On the morning after Brexit, it is clear that Western democracy is in crisis. In these richest countries of the world, the last time democracy looked as fragile as it does now was in the 1920s, and we all know what happened after that. The rise of the rabid Right everywhere, from Ukip in Britain to Marine Le Pen in France and Norbert Hofer and the Freedom Party in Austria to Donald Trump in the US, has many of us holding of our breaths about what will come next.
Unlike in the 1920s there is nothing undemocratic about what has happened so far: The standard-bearers of the extreme Right have progressed by getting people to vote for them, in elections that were fair and square, if not actually loaded against them — Trump had a substantial part of the Republican Party leadership conspiring to stop him.
Which brings us to the basic conundrum of democracy: What if the electoral process leads to outcomes that undermine core democratic values? Democracy aspires to be more than the rule of the mob that gets the most votes. This is why freedom of speech and of the media, civil rights and other constitutional protections, and an independent judiciary are part of what defines democracy. What if those who win power don’t care about any of those things? Can we trust racists to protect the civil rights of the groups that they attacked in the process of coming to power or to defend them against their own marauding supporters (who are simply taking the message of their campaigns to their logical conclusion)? Will those who have shown no respect for the media while campaigning bend over backwards to protect journalists? Do we believe that the courts can rein in a man like Trump who has openly accused the judge on the Trump University fraud litigation of being prejudiced because the judge’s parents were from Mexico? What would he do if he were president? Cancel the Supreme Court? Or just ignore its diktats? And once that happens, how much of what we really value about democracy would we be left with?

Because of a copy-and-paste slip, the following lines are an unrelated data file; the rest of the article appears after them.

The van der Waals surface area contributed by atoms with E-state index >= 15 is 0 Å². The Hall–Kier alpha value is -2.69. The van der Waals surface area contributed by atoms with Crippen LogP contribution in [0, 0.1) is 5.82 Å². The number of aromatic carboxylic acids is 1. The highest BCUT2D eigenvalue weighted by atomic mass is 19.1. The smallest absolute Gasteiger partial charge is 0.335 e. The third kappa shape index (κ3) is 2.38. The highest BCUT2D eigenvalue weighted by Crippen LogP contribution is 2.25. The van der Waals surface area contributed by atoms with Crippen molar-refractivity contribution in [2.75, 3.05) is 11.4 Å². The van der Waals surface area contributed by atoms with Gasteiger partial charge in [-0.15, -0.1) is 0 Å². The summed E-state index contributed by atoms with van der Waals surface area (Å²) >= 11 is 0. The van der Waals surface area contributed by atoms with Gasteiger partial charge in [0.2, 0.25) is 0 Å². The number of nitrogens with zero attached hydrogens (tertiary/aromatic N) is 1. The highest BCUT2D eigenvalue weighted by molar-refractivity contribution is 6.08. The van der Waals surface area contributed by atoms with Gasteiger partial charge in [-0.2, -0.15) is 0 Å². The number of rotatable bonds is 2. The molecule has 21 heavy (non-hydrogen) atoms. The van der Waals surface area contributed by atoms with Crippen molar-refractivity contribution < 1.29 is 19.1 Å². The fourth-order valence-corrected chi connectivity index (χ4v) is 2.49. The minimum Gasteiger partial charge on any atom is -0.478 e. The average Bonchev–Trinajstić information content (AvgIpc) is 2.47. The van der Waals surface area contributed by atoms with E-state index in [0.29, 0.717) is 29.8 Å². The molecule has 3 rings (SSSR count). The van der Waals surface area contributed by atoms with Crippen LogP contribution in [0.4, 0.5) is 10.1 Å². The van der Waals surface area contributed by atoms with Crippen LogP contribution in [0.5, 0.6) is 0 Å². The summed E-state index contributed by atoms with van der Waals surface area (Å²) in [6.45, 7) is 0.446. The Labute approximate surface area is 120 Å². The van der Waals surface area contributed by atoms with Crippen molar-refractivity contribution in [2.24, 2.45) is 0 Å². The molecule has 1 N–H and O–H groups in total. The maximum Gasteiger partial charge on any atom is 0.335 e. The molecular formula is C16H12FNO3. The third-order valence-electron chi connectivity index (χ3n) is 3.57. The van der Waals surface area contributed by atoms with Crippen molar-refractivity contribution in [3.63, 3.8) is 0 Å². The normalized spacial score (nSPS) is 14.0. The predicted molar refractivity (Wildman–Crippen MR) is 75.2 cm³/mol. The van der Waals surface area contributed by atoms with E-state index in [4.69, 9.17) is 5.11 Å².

So how did countries like the US, Britain and France, countries that have been on the forefront of promoting democracy, end up here? A part of the answer goes back to the nature of democratic governance — democracy celebrates people’s power, but those who rule, the leaders and their chosen bureaucrats, are mostly members of the elite, at least in terms of their education. Obama, Bush and Clinton were Ivy League graduates, and of the last three British PMs, only Gordon Brown did not go to Oxbridge, but then he has a PhD. They were acceptable to the voters not because the voters could easily identify with them — but because they were supposed to have the brains, skills and the vision to do a better job of managing the economy and the State. As long as it delivered an improvement in the standards of living for most people, this “division of labour” worked: Voters were happy to vote and leave their leaders to pursue their dreams.